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Is it your market that's soft? Or you?

Updated: Apr 20



In a meeting yesterday with the Director of Sales at a big technology hardware company I asked him how his market was.  “Soft,” he replied.  “Really soft.”


“What do you put that softness down to?” I asked him.


“The punters just don’t get it,” he answered.  “They just don’t understand the difference between our infrared germanium laser technology and the tired old stuff our competitors are still putting out.”


“An answer to a big business problem; or more technology?”


In this simple conversation, which we find repeating itself in just about every organisation we go into, lies a big part of the problem with sales and marketing today.  It’s particularly prevalent in technology and software companies, but no industry is immune.  Why are buyers suddenly no longer interested in the latest version of the Illudium Q-36 Explosive Space Modulator?





As sellers, we’re like Marvin the Martian.  We’re very focused on what we do and on what we’re good at (or think we’re good at!).  Customers don’t give a toss what we’re good at, unless it can help them solve a problem they have.  That problem may be something bad that’s happening to them that they want to stop, or something good that’s not happening to them that they want to start.  Either way, if what we’re selling doesn’t contribute to one of those scenarios they seriously don’t care who we are, what we do or how good we are at it.  Which means they’re not going to buy from us.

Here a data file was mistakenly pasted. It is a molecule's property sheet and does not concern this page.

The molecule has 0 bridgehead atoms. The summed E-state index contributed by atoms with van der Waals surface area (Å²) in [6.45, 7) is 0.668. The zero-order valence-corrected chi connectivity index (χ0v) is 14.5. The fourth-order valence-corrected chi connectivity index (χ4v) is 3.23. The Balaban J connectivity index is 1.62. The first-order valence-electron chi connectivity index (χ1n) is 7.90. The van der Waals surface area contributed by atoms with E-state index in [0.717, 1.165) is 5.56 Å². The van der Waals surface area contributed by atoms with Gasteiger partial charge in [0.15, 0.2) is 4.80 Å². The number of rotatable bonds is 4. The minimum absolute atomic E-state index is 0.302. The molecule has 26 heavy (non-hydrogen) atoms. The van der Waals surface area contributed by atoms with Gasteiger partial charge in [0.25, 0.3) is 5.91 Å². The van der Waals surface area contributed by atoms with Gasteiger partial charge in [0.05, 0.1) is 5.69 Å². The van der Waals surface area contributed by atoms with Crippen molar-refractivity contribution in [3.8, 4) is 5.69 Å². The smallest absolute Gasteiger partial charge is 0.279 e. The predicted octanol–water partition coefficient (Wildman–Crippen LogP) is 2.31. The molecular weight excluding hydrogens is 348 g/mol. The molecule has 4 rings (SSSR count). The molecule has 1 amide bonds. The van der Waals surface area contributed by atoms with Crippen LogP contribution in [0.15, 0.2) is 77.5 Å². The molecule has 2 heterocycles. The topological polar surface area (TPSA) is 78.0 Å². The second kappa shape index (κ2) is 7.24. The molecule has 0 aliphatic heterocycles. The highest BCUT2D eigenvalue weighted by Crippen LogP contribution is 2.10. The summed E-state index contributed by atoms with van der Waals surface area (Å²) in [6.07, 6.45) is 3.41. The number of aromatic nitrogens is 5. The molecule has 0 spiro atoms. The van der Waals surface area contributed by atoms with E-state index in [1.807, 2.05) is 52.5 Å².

The Sales Director’s company in actual fact have a very clever and innovative way of driving increased sales force productivity while at the same time reducing cost.  It is in fact potentially a source of substantial competitive advantage – and revenue, for them.  The problem is their customers don’t understand that because the company’s marketing and sales messages are all about how clever and new their technology is – not what it can really do for a customer’s business; or more importantly, for them personally.


It’s the old story of the guy who walks into the hardware store and asks for a 10mm drill bit.  Think about what problem he’s trying to solve.   The most obvious one is he doesn’t have a 10mm drill bit, but that doesn’t help much.  What does he want the drill bit for?  He needs to drill a hole.  Why does he need to drill a hole?  Get the idea???


This sort of thinking isn’t new.  Good sales people have been having these sorts of conversations for a long time.  Management consultants are usually very good at it partly because it’s the way they get trained to think.


For the most part, our sales organisations remain very poor at it.  It takes time and effort to dig into what really matters for our customers.  We have to listen and stop talking.  It’s hard and it’s often uncomfortable.


But we have to – because if we don’t, and if we keep blathering on about ourselves we’ll continue to find that nobody’s listening, that our markets are “soft” and that our pipelines are anaemic.